one to be healed, therefore it was also a blessing to
share.:19–21 Sharing not only brought relief, but honest sharing
of sin, and of victory over sin, helped others to openness about
themselves. Sharing built trust. The message one brings to others by
speaking of one's own sins, one's own experiences, the power of
guiding one's life would bring hope to others that a spiritually
changed life gives strength to overcome life's difficulties. It must
be done with total conviction for "Half measures will be as fruitless
as no measures.":25
Some found public confession disturbing.
Beverley Nichols stated "And
all that business about telling one's sins in public... It is
However Cuthbert Bardsley, who worked with Buchman for some years and
later became Bishop of Coventry, said, 'I never came across public
confession in house parties — or very, very rarely. Frank tried to
prevent it, and was very annoyed if people ever trespassed beyond the
bounds of decency.':139 Buchman's biographer, Garth Lean, wrote
that he attended meetings from 1932 on 'and cannot recall hearing any
unwise public confessions.'
Five Cs and five procedures
The five Cs (confidence, confession, conviction, conversion, and
continuance) was the process of life changing undertaken by the life
changer. Confidence: the new person had to have confidence in you and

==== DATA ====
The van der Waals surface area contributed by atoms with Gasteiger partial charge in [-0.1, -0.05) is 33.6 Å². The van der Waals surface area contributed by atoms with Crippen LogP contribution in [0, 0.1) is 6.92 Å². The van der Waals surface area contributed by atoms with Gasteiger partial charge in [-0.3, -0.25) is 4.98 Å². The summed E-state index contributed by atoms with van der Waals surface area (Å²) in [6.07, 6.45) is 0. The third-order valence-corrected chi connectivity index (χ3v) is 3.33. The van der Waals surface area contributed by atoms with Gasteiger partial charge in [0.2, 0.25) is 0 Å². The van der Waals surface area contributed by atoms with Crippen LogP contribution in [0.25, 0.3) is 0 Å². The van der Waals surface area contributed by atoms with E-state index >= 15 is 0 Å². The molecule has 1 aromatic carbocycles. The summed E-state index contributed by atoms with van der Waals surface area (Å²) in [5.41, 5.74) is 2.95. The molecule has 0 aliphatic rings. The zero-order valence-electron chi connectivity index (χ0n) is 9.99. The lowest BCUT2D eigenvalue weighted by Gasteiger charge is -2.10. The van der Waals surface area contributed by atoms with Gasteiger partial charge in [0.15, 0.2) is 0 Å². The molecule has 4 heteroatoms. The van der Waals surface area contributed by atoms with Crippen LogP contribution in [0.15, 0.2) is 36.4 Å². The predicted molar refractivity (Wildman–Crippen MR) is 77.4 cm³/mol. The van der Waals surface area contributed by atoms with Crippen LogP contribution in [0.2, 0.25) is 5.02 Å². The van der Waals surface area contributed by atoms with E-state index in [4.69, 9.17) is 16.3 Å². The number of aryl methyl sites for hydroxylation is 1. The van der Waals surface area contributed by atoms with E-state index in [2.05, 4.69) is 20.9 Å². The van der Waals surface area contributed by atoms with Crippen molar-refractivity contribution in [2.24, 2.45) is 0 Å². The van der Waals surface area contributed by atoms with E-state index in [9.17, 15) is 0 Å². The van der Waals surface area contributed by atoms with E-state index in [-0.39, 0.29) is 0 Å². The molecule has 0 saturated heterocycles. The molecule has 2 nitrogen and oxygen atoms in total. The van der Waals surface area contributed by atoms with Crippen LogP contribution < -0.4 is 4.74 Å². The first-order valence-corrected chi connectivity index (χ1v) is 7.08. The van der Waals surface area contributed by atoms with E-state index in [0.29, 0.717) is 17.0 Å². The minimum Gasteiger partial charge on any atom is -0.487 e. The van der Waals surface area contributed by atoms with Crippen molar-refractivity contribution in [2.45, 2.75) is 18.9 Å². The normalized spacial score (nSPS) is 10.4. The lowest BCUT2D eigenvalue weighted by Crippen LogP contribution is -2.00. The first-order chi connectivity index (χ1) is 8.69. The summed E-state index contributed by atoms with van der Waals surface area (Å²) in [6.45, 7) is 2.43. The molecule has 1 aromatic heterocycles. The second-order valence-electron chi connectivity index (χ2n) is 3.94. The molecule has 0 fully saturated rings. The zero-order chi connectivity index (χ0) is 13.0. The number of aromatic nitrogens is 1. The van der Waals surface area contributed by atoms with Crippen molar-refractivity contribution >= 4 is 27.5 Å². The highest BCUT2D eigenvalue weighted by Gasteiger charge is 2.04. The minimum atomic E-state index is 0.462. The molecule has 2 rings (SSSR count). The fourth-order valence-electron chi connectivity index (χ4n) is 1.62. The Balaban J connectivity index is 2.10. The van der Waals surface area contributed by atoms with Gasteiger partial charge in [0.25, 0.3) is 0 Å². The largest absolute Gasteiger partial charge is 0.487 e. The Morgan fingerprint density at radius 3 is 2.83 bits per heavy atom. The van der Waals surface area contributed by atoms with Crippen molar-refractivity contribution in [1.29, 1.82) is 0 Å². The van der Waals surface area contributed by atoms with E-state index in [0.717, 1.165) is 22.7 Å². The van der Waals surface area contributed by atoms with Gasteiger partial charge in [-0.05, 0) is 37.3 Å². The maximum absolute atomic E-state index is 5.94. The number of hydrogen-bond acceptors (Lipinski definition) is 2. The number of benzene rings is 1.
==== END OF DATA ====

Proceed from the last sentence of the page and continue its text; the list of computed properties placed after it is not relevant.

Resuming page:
know you would keep his secrets. Confession: honesty about the real
state of a persons life. Conviction: the seriousness of his sin and
the need to free of it. Conversion: the process had to be the persons
own free will in the decision to surrender to God. Continuance: you
were responsible as a life changer to help the new person become all
God wanted him to be. Only
God could change a person, and the
work of the life changer had to be done under God's direction.:79
Oxford Group House Party was held in
China in 1918. In the
summer of 1930 the first International House Party was held at Oxford,
followed by another the next year attended by 700 people. By 1934 the
International House Party had grown and was attended by
representatives from 40 nations, and by the 1935 meeting it had grown
and was attended by 50 nations, to the total of 10,000
representatives. The 1936 meeting at Birmingham drew 15,000 people and
The First National Assembly held in
Massachusetts drew almost 10,000
There were also travelling teams; many house parties featured
out-of-town people who came to the party to relate their experiences
in the "Group Way of Life". Attendance was by printed invitation.
Invitations were also sent to "key people" in the community.
House parties were held in a variety of locations: a wealthy home, at
a fashionable hotel, inn, or summer resort, as well as outdoor camps,
and at times held in less fashionable locations such as a college
dorm. House parties were held from a weekend up to two weeks. A house
party team would meet in advance for training and preparation. The
teams would remain throughout the meetings and handle a number of
Oxford Group literature was on display.
Meetings followed no formal agenda and were not like church meetings,
as singing and public prayer were absent. Time was devoted to talks by
the team members on subjects such as sin, surrender, quiet time, the
four absolutes, guidance, and intelligent witness.
The use of slogans
Most were coined through Buchman's quiet time; he knew slogans would
catch attention, be more easily remembered and more readily repeated.
They provided simple answers to problems people face in themselves and
others. A few are listed below:129
Pray: stands for Powerful Radiograms Always Yours
Every man a force, not a field